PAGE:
It's a hard pill to swallow, but if you're over 24 years of age you've already reached your peak in terms of your cognitive motor performance, according to a new Simon Fraser University study.
SFU's Joe Thompson, a psychology doctoral student, associate professor Mark Blair, Thompson's thesis supervisor, and Andrew Henrey, a statistics and actuarial science doctoral student, deliver the news in a just-published PLOS ONE Journal paper.
In one of the first social science experiments to rest on big data, the trio investigates when we start to experience an age-related decline in our cognitive motor skills and how we compensate for that.
The researchers analysed the digital performance records of 3,305 StarCraft 2 players, aged 16 to 44. StarCraft 2 is a ruthless competitive intergalactic computer war game that players often undertake to win serious money.
Their performance records, which can be readily replayed, constitute big data because they represent thousands of hours worth of strategic real-time cognitive-based moves performed at varied skill levels.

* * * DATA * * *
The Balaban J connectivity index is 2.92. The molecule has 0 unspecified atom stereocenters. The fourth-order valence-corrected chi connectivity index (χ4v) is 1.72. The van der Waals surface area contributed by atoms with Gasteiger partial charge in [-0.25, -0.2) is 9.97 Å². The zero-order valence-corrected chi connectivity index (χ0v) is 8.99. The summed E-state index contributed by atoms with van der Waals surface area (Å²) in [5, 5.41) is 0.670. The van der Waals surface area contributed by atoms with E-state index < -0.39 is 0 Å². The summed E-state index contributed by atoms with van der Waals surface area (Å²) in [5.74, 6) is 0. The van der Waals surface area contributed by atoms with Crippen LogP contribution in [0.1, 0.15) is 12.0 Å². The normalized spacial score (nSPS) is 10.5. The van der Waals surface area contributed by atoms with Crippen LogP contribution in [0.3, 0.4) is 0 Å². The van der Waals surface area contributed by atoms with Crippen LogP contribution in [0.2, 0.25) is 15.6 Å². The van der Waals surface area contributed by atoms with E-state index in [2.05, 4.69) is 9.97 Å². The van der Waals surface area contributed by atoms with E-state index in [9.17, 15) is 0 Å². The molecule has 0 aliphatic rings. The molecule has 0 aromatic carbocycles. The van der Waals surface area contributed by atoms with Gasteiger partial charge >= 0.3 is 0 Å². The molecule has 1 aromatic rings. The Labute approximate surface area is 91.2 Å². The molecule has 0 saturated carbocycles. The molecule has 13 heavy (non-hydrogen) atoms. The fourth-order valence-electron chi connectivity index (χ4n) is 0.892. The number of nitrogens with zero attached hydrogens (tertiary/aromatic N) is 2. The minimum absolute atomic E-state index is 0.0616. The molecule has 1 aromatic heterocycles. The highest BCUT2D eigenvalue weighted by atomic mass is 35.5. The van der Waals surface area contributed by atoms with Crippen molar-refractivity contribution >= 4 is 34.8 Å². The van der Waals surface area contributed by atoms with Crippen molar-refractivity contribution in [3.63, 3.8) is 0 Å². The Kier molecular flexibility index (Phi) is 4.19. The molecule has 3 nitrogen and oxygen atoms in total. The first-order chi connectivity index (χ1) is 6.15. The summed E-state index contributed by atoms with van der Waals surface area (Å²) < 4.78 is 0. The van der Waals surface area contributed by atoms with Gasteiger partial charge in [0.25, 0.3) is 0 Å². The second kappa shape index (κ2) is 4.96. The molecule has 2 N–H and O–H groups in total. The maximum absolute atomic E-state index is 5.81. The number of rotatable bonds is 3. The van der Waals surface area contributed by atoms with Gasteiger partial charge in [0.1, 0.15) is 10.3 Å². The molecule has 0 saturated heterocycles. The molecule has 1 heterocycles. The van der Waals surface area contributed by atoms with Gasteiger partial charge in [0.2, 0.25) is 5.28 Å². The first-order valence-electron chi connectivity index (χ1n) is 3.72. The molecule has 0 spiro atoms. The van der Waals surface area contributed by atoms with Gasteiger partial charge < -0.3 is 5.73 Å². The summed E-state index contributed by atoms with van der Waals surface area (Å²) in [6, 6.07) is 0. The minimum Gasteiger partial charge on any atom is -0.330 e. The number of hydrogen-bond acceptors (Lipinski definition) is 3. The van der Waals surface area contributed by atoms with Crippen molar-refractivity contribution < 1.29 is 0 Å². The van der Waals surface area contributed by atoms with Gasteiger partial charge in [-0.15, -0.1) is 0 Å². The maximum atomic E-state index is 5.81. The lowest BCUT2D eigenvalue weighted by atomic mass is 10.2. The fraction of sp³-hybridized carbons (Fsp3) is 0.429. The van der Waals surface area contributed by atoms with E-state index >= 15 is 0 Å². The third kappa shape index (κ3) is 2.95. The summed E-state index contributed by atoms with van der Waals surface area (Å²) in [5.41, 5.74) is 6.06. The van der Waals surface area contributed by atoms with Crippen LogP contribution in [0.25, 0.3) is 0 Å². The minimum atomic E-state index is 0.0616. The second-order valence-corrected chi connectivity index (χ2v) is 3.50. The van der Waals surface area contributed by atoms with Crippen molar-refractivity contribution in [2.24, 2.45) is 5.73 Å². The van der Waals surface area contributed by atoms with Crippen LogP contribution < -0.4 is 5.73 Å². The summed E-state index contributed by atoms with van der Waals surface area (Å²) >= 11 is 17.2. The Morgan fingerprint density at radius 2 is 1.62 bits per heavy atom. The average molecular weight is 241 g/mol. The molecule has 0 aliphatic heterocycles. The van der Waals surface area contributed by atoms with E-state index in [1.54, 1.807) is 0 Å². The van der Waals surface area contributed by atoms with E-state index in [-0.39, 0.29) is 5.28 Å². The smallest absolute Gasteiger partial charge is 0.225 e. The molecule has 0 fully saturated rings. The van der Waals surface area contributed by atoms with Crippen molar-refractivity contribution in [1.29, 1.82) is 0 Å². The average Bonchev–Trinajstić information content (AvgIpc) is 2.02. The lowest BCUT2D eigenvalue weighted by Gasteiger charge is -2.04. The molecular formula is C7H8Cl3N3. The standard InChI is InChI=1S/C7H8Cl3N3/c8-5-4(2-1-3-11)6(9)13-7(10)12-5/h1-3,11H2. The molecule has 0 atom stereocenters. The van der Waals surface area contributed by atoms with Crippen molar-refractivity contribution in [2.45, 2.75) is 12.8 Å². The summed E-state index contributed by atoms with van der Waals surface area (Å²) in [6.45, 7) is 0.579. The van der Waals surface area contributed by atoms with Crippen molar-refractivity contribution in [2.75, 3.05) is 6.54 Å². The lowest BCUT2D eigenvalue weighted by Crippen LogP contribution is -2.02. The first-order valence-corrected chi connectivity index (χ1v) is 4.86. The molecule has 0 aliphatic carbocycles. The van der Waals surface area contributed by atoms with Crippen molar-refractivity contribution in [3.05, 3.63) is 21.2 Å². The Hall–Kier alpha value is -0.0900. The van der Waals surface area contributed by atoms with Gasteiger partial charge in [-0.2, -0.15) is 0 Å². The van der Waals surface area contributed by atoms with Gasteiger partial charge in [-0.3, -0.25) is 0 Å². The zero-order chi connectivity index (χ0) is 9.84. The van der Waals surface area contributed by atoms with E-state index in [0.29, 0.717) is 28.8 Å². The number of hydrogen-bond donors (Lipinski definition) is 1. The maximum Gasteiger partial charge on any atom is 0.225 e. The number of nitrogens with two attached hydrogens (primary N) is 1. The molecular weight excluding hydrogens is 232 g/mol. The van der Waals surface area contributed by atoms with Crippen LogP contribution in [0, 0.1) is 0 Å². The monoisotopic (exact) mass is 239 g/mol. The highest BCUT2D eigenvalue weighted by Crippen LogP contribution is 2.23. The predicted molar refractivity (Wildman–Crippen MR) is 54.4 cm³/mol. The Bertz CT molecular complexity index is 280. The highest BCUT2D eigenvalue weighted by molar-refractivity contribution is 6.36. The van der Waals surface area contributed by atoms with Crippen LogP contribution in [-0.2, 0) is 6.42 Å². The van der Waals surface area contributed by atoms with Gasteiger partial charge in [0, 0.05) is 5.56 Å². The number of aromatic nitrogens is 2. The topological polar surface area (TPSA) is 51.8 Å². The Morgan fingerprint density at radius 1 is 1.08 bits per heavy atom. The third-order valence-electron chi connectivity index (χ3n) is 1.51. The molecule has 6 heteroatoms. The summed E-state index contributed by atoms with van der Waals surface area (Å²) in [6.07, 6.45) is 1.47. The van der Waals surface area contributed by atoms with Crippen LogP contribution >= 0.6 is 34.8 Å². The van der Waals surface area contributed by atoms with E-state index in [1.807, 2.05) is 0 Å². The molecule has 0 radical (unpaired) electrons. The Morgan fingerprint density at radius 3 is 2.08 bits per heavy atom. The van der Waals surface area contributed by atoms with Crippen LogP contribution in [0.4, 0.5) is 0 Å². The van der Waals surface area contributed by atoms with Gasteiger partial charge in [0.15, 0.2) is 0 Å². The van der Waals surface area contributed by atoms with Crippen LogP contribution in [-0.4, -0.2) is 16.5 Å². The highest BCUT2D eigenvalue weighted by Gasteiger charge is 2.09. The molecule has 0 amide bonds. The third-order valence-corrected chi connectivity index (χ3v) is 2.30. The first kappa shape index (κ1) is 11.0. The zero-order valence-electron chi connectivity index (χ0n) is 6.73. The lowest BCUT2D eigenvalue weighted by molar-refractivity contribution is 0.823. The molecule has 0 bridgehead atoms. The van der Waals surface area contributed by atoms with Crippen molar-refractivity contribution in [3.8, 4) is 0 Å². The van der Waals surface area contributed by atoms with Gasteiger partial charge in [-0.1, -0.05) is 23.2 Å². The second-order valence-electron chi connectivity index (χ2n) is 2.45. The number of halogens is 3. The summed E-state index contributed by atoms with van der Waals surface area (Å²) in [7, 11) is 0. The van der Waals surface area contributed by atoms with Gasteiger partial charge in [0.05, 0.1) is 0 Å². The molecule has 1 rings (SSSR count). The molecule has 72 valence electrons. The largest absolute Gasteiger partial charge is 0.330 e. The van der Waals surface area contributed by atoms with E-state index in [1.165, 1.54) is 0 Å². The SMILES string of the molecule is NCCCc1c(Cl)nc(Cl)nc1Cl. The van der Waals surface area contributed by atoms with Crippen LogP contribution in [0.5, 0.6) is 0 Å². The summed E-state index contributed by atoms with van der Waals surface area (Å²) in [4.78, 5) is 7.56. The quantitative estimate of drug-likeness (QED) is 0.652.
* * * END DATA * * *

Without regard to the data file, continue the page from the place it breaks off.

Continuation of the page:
Using complex statistical modeling, the researchers distilled meaning from this colossal compilation of information about how players responded to their opponents and more importantly, how long they took to react.
"After around 24 years of age, players show slowing in a measure of cognitive speed that is known to be important for performance," explains Thompson, the lead author of the study, which is his thesis. "This cognitive performance decline is present even at higher levels of skill."
But there's a silver lining in this earlier-than-expected slippery slope into old age. "Our research tells a new story about human development," says Thompson.
"Older players, though slower, seem to compensate by employing simpler strategies and using the game's interface more efficiently than younger players, enabling them to retain their ski
|Contact: Carol Thorbes|
Simon Fraser University